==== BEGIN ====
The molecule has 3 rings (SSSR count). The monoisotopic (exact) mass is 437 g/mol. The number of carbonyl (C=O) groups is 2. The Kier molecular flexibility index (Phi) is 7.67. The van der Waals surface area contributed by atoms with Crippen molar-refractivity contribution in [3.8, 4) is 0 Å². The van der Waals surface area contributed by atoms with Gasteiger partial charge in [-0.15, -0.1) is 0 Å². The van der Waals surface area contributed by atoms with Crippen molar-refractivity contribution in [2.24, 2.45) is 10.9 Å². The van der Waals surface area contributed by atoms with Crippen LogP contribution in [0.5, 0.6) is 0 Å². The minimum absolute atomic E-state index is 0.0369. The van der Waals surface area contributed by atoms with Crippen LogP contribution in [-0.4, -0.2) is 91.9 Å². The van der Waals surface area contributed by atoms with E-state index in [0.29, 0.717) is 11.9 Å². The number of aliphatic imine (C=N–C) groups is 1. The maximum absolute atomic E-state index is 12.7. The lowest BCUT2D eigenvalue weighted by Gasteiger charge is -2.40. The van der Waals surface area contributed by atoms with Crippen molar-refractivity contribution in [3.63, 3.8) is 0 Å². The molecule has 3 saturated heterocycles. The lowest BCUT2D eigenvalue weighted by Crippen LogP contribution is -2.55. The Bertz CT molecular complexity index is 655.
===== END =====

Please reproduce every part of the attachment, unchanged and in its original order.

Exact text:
The molecule has 3 rings (SSSR count). The monoisotopic (exact) mass is 437 g/mol. The number of carbonyl (C=O) groups is 2. The Kier molecular flexibility index (Phi) is 7.67. The van der Waals surface area contributed by atoms with Crippen molar-refractivity contribution in [3.8, 4) is 0 Å². The van der Waals surface area contributed by atoms with Gasteiger partial charge in [-0.15, -0.1) is 0 Å². The van der Waals surface area contributed by atoms with Crippen molar-refractivity contribution in [2.24, 2.45) is 10.9 Å². The van der Waals surface area contributed by atoms with Crippen LogP contribution in [0.5, 0.6) is 0 Å². The minimum absolute atomic E-state index is 0.0369. The van der Waals surface area contributed by atoms with Crippen LogP contribution in [-0.4, -0.2) is 91.9 Å². The van der Waals surface area contributed by atoms with E-state index in [0.29, 0.717) is 11.9 Å². The number of aliphatic imine (C=N–C) groups is 1. The maximum absolute atomic E-state index is 12.7. The lowest BCUT2D eigenvalue weighted by Gasteiger charge is -2.40. The van der Waals surface area contributed by atoms with Crippen molar-refractivity contribution in [3.63, 3.8) is 0 Å². The molecule has 3 saturated heterocycles. The lowest BCUT2D eigenvalue weighted by Crippen LogP contribution is -2.55. The Bertz CT molecular complexity index is 655.